Visit to a religious place – from the eyes of a 7 year old

I am on my way to a sacred place. My parents tell me that the trip will be enjoyable. I am excited about the drive – they tell me that we will pass through a forest full of animals like the tiger, deer, bears and leopards. I hope we can sight a few of them along the way. We drive through the forest during the day time. It is hot and all we see are more cars coming down the road. The forest looks deserted and dry, very dry. The disappointment apart, we finally reach our destination – this holy place.

We alight and are immediately hit with the confusion and the mass of people! There are people every where milling around on the roads. I am submerged in this sea of humanity. I am a little scared but make sure that I am always around my family. Going away for even a second would mean being lost in this sea where every turn looks the same as the one before. It is lunch time but since I have eaten during the drive, I am content. Father finds an opening the crowd and leads us to the place where we can enter into this religious structure. Before going, it is mandatory for us to leave our footwear at a “safe” place. I help carry my grandmother’s footwear to the rack for safekeeping and we are ready to go. My parents decide that we can afford to go with the highest priced queue – Rs. 1500/- for 2 people. We are five in all, since I am only 7 years old, I get to go for free!

It is 3:00 p.m – we are told that this will only take 2 hours. The serpentine queue snakes around steel structures that form a chain of S’s. For shelter, there is a tin roof overhead. Ventilation is provided by father with a wave of a newspaper. Time ticks by – it is 3:30 p.m and the queue stops moving. Luckily enough, there is a steel bench along the walkway and we find the place to sit down. It is hot and smelly. However, I am happy – I have my father, mother, grandmother and uncle with me. Father manages to find a vendor supplying buttermilk a few rows away and we gulp it down in quick time. Money and the buttermilk exchanges hands through helpful people along the way. I am energized and start a playful fight with my father and uncle. Dad teaches me how to punch and I practice on my uncle until I get hurt. I sit down and listen to conversations around me. I start feeling thirsty and again, my father manages to arrange for water through the queue. Finally, we start moving again after 2 hours.

We quickly enter the premises after paying up at the counter. Here on, it gets difficult for me. I am sandwiched between strangers who are always pushing forward. Suddenly, there are more people around – about 3 people on either side of me. There must have been thousands in front and back. I don’t know. I can’t see through the bodies pressing against me. Dad pulls me aside and uncle finds a spot next to him that is free of the crowd. We are pushed along and just as I make it through the next door, the man at the door slams it shut! Luckily, my father is able to convince him that we are together and he is through! We enter a free space and are directed towards a small shrine. A small ritual ensues and the biggest advantage from this is that I get to eat a little coconut that is broken as an offering to God. We make our way back to another queue to enter the main sanctum. Again, the same ritual continues. I find myself enveloped by smelly bodies but always, there are my guardians – parents, grandmother and uncle to provide a little space for me.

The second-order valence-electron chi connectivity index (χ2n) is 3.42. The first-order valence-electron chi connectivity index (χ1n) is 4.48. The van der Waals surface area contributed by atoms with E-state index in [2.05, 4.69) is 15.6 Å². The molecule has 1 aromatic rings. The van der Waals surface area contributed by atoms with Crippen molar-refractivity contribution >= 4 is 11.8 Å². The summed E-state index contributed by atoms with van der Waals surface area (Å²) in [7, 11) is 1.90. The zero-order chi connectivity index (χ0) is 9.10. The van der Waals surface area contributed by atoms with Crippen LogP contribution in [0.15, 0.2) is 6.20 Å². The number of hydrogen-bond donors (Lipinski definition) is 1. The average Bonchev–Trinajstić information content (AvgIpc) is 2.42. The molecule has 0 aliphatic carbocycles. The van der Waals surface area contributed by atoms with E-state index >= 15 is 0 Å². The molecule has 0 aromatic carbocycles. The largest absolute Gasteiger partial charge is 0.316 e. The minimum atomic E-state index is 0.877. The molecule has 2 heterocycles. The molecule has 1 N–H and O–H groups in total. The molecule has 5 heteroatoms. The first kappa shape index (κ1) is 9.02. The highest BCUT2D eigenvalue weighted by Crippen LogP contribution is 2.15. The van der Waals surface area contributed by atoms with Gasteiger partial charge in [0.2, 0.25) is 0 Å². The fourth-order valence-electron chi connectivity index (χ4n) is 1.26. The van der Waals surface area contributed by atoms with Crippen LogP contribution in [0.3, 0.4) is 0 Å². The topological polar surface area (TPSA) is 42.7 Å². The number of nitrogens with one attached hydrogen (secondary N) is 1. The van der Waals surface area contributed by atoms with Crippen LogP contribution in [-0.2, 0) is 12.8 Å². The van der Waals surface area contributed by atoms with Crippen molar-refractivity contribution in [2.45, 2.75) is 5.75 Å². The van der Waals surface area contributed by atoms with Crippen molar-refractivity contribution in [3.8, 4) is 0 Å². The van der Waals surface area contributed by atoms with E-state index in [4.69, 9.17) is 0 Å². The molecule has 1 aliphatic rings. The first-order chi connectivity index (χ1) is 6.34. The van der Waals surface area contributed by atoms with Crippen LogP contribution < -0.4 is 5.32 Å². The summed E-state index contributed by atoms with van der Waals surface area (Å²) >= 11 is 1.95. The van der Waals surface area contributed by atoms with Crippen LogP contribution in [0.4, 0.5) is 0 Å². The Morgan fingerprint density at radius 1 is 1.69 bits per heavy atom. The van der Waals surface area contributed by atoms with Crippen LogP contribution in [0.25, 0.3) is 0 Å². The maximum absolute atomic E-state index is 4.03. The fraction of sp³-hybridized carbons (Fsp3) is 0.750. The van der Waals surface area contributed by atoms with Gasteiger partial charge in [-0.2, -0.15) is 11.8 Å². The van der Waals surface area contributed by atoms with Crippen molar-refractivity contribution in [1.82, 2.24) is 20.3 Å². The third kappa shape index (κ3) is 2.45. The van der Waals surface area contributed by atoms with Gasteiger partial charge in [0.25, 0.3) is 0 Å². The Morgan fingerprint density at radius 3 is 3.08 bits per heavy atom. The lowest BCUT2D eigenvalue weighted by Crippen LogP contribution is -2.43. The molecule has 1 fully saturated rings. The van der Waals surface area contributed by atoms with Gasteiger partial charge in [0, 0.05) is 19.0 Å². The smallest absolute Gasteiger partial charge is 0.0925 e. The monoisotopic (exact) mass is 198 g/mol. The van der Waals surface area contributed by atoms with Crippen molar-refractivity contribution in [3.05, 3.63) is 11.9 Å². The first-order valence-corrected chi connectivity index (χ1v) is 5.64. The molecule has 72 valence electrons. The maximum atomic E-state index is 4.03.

Just as we are about to enter the sanctum, a man comes out and starts to close the gates! He is oblivious of the mass of people pressing on him and forces the gate shut. I am invisible to him as he pulls the steel gate along the railing, pushes people back and hits me in the process. My finger is stuck in the gate – he doesn’t care, he doesn’t know! I scream out in pain and again, my father comes to my rescue. He shoves the man aside, rescues my hand and I go through! I am hurt and in tears! Mother consoles and cajoles me. Dad is furious – I see him go back to the person and yell at him. My grandmother pulls him back, worried that he may hit him. We are now in the main sanctum. The time now passes by in a whiz. The doors open and I am held and pushed in. I am made to bow, lifted and pulled back out. My time with God passes by in a second after a wait of hours! It is the same for my family. We find ourselves in fresh air and free all of a sudden. No more pushing, no more shoving!

I ask my father – “Why did we have to struggle so much for this?” He admonishes me – it is God that we are seeking. I say, “I will never come back here”. My mother pitches in – “Shouldn’t say such things.” The questions remain – I always thought that God was this all knowing, pervading force in this world. At home, we pray to Him every day, seek his blessings and I feel good when I do. At this place, I see people pushing, shoving, ignoring courtesy that I thought humans were trained to show to other humans. I see people pulling, pushing, shouting – all to see God! Why is this important? Surely, He would punish these other people? I don’t know the answers to these questions. I am content that I can return home. I can now look for animals in the forest at night! Uncle says the animals are more active at night. Maybe, God will deem that I have been a good boy and show us a tiger!

Residing in Bengaluru, I am a Techie by profession and a thinker and doer by birth. I muse about any topic under the sun and love to share my thoughts in print when I am not doing something with them. I love reading and at some point, thought that maybe others would like to read what I have to write, too!

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